Pool fees could sink Aquanauts Council passes 2005 budget

Fort Frances town council passed its 2005 budget Monday night with little input from the public.
The only exception was Fort Frances Aquanauts Swim Team president John Dutton, who expressed deep concern over a significant increase in pool fees that are included in the 2005 user fee schedule.
In the 2004 user fee schedule, the town was going to increase the pool hourly rental fee from $30 to $60.
But due to pleas from local swim clubs, council instead opted to stagger the hike, increasing the rates 50 percent last year ($30 to $45 per hour) and another 50 percent this year ($45 to $60).
Still, Dutton noted the increase is “excessive and unfair,” noting that the net result will be an increase in the club’s annual pool costs from $14,000 to nearly $40,000 in the past three years.
“If the latest $15 per hour fee hike comes to pass, our ability to maintain a competitive swim club in Fort Frances is in serious jeopardy. In fact, the Aquanauts will probably be forced to shut down,” Dutton said.
Dutton requested the town indefinitely freeze the hourly pool rate at $45, or in the very least spread the 100 percent increase over a five-year period instead of just two.
He also suggested energy efficiency measures to help the town save money at the pool, and theoretically be able to reduce fees.
But George Bell, manager of Community Services, noted that such measures likely wouldn’t save that much money, and that pool temperature, which Dutton said could be lowered for Aquanauts’ training purposes, must be dictated by the Sportsplex’s primary user groups—not the Aquanauts.
As well, moving the pool temperature up and down all the time is not recommended, he added, as it could in undesirable changes in air quality.
Bell also said that while pool rates may be lower in Dryden and Kenora, their ice rates are lower, too. Comparatively, they are about the same as here.
He added the rates here have been artificially low for too long, and the town is striving to have the Sportsplex to achieve a higher rate of cost-recovery.
Coun. Rick Wiedenhoeft, who sits on the Community Services Executive Committee, noted costs at the Sportsplex are escalating, and must be recouped through user fees, as opposed to taxation.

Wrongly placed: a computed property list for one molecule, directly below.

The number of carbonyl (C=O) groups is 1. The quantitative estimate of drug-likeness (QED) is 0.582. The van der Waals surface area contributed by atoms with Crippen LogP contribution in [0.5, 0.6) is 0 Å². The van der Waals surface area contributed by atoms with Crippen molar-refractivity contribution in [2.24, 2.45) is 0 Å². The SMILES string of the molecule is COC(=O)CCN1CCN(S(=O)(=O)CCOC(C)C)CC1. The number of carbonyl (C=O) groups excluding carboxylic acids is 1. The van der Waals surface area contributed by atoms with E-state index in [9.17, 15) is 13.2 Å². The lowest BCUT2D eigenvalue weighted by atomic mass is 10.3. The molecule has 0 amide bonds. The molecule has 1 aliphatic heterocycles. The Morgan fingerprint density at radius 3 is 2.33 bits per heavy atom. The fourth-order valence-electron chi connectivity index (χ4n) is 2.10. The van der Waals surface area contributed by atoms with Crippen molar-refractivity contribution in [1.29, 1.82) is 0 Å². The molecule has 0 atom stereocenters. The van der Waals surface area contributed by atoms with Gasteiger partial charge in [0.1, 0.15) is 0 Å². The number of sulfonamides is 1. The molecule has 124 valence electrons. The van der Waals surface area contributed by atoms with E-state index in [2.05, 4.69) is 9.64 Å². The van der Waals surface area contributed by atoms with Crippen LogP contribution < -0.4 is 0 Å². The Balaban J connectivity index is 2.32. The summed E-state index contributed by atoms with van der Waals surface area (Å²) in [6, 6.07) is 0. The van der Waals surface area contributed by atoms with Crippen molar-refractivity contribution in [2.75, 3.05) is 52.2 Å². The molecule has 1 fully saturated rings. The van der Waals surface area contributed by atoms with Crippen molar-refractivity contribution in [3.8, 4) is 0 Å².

If council chose to reduce user fees for the Aquanauts, council would see a lineup asking for reductions, and would ultimately have to increase taxes.
Coun. Wiedenhoeft asked Dutton if having a paid head coach for the Aquanauts was costing too much, to which Dutton replied the costs of renting the pool will exceed how much the club pays their head coach with this year’s fee increase.
Dutton added that to be a competitive team, a high level of expertise—such as a qualified coach—is a necessity.
Coun. Wiedenhoeft also asked Dutton if it was necessary to have two swim clubs in Fort Frances, and suggested amalgamating the Aquanauts and the Cylcone.
“I agree with you. No community of 9,000 has two swim teams,” Dutton said. “We think it would the smartest thing to do. But I don’t think it’s going to happen.”
“Maybe the clubs should get their act together?” said Coun. Struchan Gilson.
“It would make the most sense,” said Dutton. “Honestly, for the kids, I think it would be the best thing.”
Coun. Neil Kabel suggested the town could mediate the unification of the two swim clubs. “I’d really like to see it happen,” he remarked.
Council ended up passing the new user fee schedule, but agreed to send the matter of pool rental fees back to the Community Services Executive Committee for reconsideration.
A recommendation from that committee will come back to council at a future meeting.
The new pool rental fees don’t kick in until July 1, and the Aquanaut swim season doesn’t start until September.
Tax increase
As reported in yesterday’s Bulletin, the 2005 budget includes an overall tax increase of 2.05 percent.
This levy increase amounts to a 2.75 percent hike for residential property owners. For those with property assessed at $100,000, this would mean a hike of about $48.07 to their tax bill.
The other tax increases would be:
•5.42 percent for multi-residential;
•1.61 percent for commercial occupied;
•0.42 percent for commercial vacant;
•0.55 percent for industrial occupied/vacant;
•2.09 percent for pipelines; and
•2.75 percent for farmlands.
The budget is balanced at $19,544,724, and includes a revised user fee schedule, which while not too different from last year’s, includes a new fee structure for Day Care.
While not part of the budget per se, the water and sewer rates also are being reviewed by the town, and there will be a public meeting on June 16 at 7 p.m. The town has retained a consultant to compete a review of the rates, specifically: how new provincial regulations will impact rates in the future; and what rates will be necessary to sustain and maintain the existing system, as well as provide for the replacement of aging infrastructure.
The 2005 budget process began with a projected shortfall of $560,000.
Last year’s budget process began with a shortfall of $2.7 million, and ended with the town having to increase taxes by 9.48 percent, as well as drastically increasing some user fees while introducing some new ones.